FLEXIBLE FILAMENTS

First things first: Rubber is not 3D printable. Yet.

At least not yet, and not using a typical polymer 3D printer. Recall that polymer 3D printing relies heavily on thermoplastics, which are a family of plastics that can retain their essential properties when melted, extruded, and then allowed to cool again. Rubber is an organic compound that undergoes a process called vulcanization to harden, and cannot be melted without burning it.

There is a sub-group of polymer elastomers that exhibit elasticity not unlike rubber. The degree of elasticity in the material depends on the type of elastomer and the chemical structure of the grade. In addition, this grade of elastomers come with the processing advantages of thermoplastics which is what allows them to be 3D printed.

A note about shore hardness…

It is not unusual to see an elastomer accompanied or defined by it’s shore hardness. The shore hardness is a reference to the materials elasticity and resistance to indentation. The smaller the number the softer and more malleable the material will be.

A note about shore hardness…

It is not unusual to see an elastomer accompanied or defined by it’s shore hardness. The shore hardness is a reference to the materials elasticity and resistance to indentation. The smaller the number the softer and more malleable the material will be.


Flexible filaments include the following:


TPU – Thermoplastic Polyurethane

Thermoplastic polyurethane is the most common type of TPE used in 3D printing. Compared to other flexible filaments, it exhibits greater rigidity, allowing it to extrude more easily. It also has decent strength and high durability.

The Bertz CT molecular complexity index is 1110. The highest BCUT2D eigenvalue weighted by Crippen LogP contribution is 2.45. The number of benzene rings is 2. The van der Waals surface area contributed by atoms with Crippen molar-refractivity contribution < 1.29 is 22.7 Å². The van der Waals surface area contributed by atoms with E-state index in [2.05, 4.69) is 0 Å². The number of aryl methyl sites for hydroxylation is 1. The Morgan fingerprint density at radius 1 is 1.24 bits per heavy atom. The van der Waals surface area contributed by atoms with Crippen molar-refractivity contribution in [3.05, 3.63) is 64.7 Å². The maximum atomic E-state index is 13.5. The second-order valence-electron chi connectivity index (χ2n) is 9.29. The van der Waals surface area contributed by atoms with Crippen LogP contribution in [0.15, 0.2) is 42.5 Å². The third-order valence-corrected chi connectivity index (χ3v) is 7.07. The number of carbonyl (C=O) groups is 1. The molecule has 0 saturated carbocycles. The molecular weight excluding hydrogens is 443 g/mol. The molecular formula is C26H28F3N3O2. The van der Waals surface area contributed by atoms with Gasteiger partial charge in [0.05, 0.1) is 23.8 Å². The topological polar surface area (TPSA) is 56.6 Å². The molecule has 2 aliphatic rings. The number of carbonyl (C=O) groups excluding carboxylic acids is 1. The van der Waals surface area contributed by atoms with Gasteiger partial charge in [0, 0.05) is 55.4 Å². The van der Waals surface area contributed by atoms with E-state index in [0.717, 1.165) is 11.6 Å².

Features

  • Acceptable printability
  • Can be Semi-transparent
  • Better chemical resistance to oils and greases
  • High abrasion resistance

Printing Settings and Considerations

  • 210 – 230 degree print temperature
  • build pad set to between 30 – 60 degree
  • Reduced extrusion (20-40 mms) speed can result in better results
  • Not considered food safe

TPC – Thermoplastic Copolyester

Thermoplastic copolyester is a less commonly used variety of TPE. It shares some of the advantages of TPU, but because it is a polyester it also conveys

  • better chemical resistance
  • better heat resistance
  • more resistant to UV exposure

The combination of these factors tends to make TPC’s among the ‘toughest’, or most resilient of 3D printing filaments.

Printing Settings and Considerations

  • 210 – 230 degree print temperature
  • build pad set to 30 – 60 degree
  • Reduced extrusion (20-40 mms) speed can result in better results
  • Check with manufacturer regarding whether this product can be considered food safe

TPA – Thermoplastic Polyamide

As you may have guessed from the name, thermoplastic polyamides are a very flexible form of nylon. Nylon offers the user a great number of benefits that it largely lends to the elastomeric version.

Printing Settings and Considerations

  • 210 – 230 degree print temperature
  • build plat temperature set to 40-70 degrees
  • Reduced extrusion (20-40 mms) speed can result in better results
  • Check with manufacturer regarding whether this product can be considered food safe

%d bloggers like this: